The Anointer of Bethany

Faithful Disciple (First Century)
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One of the great women of the Gospels is remembered by her deed alone; her name is totally lost. Saint Mark relates that as Jesus sat at table in Bethany an anonymous woman proceeded to anoint his head with precious oil. The extraordinary value of the oil—virtually the equivalent of a year’s wages—gave rise to grumbling. Could not the money have been spent on the poor?  

Jesus silences the complainers and accepts the woman’s gesture. In fact he does more. He underscores the prophetic timeliness of her deed and so names it as one of the exceptional and defining moments of the Gospel. Her deed is comparable to Peter’s famous confession: “You are the Christ [the Messiah/Anointed One].” In that case, however, the disciples had recoiled from Jesus’ elaboration of what it meant to be God’s Anointed: that he would have to suffer and die. In this case, Jesus accepts without qualification the woman’s symbolic acclamation and once again interprets his messiahship—his mission—in terms of suffering and death. “She has done what she could; she has anointed my body beforehand for my burial.”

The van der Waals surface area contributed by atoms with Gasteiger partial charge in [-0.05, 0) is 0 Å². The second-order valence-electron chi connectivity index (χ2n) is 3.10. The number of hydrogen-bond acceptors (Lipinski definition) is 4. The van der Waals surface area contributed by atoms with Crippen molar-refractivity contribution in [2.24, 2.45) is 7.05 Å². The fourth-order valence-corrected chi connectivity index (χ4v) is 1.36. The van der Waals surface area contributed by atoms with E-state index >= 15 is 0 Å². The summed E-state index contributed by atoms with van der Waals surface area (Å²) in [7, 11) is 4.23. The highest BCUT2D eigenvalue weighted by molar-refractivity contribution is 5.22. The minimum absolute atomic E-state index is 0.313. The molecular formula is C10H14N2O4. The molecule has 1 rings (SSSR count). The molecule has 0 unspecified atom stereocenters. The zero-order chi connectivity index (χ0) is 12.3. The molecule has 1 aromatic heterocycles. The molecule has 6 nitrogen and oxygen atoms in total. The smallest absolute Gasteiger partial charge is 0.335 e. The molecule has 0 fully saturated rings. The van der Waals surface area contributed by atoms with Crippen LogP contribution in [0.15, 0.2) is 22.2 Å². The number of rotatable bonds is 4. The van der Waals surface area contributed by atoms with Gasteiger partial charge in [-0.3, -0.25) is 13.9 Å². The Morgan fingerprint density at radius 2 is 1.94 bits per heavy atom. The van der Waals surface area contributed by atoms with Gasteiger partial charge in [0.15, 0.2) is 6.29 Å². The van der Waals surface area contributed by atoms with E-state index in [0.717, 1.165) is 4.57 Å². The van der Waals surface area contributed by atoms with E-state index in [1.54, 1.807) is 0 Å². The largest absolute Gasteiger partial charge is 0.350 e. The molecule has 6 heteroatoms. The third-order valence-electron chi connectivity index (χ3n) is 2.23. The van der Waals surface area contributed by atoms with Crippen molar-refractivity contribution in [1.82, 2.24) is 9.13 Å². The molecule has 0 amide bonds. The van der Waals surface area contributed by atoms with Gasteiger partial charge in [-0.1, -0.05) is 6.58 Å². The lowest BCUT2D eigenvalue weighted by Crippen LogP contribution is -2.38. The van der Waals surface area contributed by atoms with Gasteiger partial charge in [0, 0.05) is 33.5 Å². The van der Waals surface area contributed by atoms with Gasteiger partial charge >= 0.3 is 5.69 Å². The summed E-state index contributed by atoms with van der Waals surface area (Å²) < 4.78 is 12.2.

Thus, in her wordless act of compassion, this woman recognized in Jesus the Anointed One (the Christ) who was about to die. Though her name would be forgotten, Jesus held her forth as the faithful disciple whose deed should be remembered wherever the Gospel is preached.  

“Truly, I say to you, wherever the gospel is preached in the whole world, what she has done will be told in memory of her.”  

—Mark 14:9 

© Liturgical Press.

Robert Ellsberg

Robert Ellsberg is the publisher and editor-in-chief of Orbis Books and the author of several award-winning books, including All Saints: Daily Reflections on Saints, Prophets, and Witnesses for Our Time; Blessed Among All Women; and The Saints' Guide to Happiness.

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